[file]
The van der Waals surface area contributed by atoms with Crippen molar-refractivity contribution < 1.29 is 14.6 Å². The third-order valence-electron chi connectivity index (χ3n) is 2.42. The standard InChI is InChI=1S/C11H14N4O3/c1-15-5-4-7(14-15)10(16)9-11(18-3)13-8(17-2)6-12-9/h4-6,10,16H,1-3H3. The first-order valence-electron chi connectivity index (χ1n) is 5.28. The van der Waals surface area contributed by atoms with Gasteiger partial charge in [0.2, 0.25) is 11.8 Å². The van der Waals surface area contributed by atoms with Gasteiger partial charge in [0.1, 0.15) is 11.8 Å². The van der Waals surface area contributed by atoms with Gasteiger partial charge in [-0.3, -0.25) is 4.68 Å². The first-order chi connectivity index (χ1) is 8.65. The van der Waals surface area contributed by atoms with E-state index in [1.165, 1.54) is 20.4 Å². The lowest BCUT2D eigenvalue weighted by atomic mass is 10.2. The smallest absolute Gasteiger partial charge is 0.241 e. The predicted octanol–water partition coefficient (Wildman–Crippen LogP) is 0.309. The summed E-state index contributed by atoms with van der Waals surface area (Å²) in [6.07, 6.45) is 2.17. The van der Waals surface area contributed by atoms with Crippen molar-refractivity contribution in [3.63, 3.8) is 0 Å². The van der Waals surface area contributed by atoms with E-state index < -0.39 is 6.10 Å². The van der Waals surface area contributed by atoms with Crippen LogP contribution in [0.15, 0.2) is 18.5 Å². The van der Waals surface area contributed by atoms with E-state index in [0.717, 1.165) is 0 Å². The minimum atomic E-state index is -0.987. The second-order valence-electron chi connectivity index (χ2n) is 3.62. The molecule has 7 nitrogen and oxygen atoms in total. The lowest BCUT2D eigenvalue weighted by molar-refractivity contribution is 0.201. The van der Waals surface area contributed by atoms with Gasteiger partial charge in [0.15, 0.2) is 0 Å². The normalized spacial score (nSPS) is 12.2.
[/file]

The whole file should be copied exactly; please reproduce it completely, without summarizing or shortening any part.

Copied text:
The van der Waals surface area contributed by atoms with Crippen molar-refractivity contribution < 1.29 is 14.6 Å². The third-order valence-electron chi connectivity index (χ3n) is 2.42. The standard InChI is InChI=1S/C11H14N4O3/c1-15-5-4-7(14-15)10(16)9-11(18-3)13-8(17-2)6-12-9/h4-6,10,16H,1-3H3. The first-order valence-electron chi connectivity index (χ1n) is 5.28. The van der Waals surface area contributed by atoms with Gasteiger partial charge in [0.2, 0.25) is 11.8 Å². The van der Waals surface area contributed by atoms with Gasteiger partial charge in [0.1, 0.15) is 11.8 Å². The van der Waals surface area contributed by atoms with Gasteiger partial charge in [-0.3, -0.25) is 4.68 Å². The first-order chi connectivity index (χ1) is 8.65. The van der Waals surface area contributed by atoms with E-state index in [1.165, 1.54) is 20.4 Å². The lowest BCUT2D eigenvalue weighted by atomic mass is 10.2. The smallest absolute Gasteiger partial charge is 0.241 e. The predicted octanol–water partition coefficient (Wildman–Crippen LogP) is 0.309. The summed E-state index contributed by atoms with van der Waals surface area (Å²) in [6.07, 6.45) is 2.17. The van der Waals surface area contributed by atoms with Crippen molar-refractivity contribution in [3.63, 3.8) is 0 Å². The van der Waals surface area contributed by atoms with E-state index < -0.39 is 6.10 Å². The van der Waals surface area contributed by atoms with Crippen LogP contribution in [0.15, 0.2) is 18.5 Å². The van der Waals surface area contributed by atoms with E-state index in [0.717, 1.165) is 0 Å². The minimum atomic E-state index is -0.987. The second-order valence-electron chi connectivity index (χ2n) is 3.62. The molecule has 7 nitrogen and oxygen atoms in total. The lowest BCUT2D eigenvalue weighted by molar-refractivity contribution is 0.201. The van der Waals surface area contributed by atoms with Gasteiger partial charge in [0.15, 0.2) is 0 Å². The normalized spacial score (nSPS) is 12.2.